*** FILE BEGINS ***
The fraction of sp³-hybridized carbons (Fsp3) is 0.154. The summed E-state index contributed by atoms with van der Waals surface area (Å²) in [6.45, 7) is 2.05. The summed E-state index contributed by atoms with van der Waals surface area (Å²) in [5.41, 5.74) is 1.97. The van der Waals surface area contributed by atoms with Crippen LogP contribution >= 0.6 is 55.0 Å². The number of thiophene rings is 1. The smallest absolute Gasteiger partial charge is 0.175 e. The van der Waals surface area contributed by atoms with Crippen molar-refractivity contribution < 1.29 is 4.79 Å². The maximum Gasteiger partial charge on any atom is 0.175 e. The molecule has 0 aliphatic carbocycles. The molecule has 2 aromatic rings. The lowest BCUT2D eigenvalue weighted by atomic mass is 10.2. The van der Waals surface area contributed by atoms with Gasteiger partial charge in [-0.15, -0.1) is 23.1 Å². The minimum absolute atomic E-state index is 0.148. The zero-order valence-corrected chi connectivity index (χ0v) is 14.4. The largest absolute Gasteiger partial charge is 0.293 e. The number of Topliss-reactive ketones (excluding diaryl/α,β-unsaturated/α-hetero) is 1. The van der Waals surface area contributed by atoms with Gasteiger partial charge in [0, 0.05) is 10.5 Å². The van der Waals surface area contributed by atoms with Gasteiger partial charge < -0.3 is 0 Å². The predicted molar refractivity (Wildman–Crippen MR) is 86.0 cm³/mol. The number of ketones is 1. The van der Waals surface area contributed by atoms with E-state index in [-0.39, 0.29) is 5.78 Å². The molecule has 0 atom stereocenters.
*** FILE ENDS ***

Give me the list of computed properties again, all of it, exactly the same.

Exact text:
The fraction of sp³-hybridized carbons (Fsp3) is 0.154. The summed E-state index contributed by atoms with van der Waals surface area (Å²) in [6.45, 7) is 2.05. The summed E-state index contributed by atoms with van der Waals surface area (Å²) in [5.41, 5.74) is 1.97. The van der Waals surface area contributed by atoms with Crippen LogP contribution >= 0.6 is 55.0 Å². The number of thiophene rings is 1. The smallest absolute Gasteiger partial charge is 0.175 e. The van der Waals surface area contributed by atoms with Crippen molar-refractivity contribution < 1.29 is 4.79 Å². The maximum Gasteiger partial charge on any atom is 0.175 e. The molecule has 0 aliphatic carbocycles. The molecule has 2 aromatic rings. The lowest BCUT2D eigenvalue weighted by atomic mass is 10.2. The van der Waals surface area contributed by atoms with Gasteiger partial charge in [-0.15, -0.1) is 23.1 Å². The minimum absolute atomic E-state index is 0.148. The zero-order valence-corrected chi connectivity index (χ0v) is 14.4. The largest absolute Gasteiger partial charge is 0.293 e. The number of Topliss-reactive ketones (excluding diaryl/α,β-unsaturated/α-hetero) is 1. The van der Waals surface area contributed by atoms with Gasteiger partial charge in [0, 0.05) is 10.5 Å². The van der Waals surface area contributed by atoms with Gasteiger partial charge < -0.3 is 0 Å². The predicted molar refractivity (Wildman–Crippen MR) is 86.0 cm³/mol. The number of ketones is 1. The van der Waals surface area contributed by atoms with E-state index in [-0.39, 0.29) is 5.78 Å². The molecule has 0 atom stereocenters.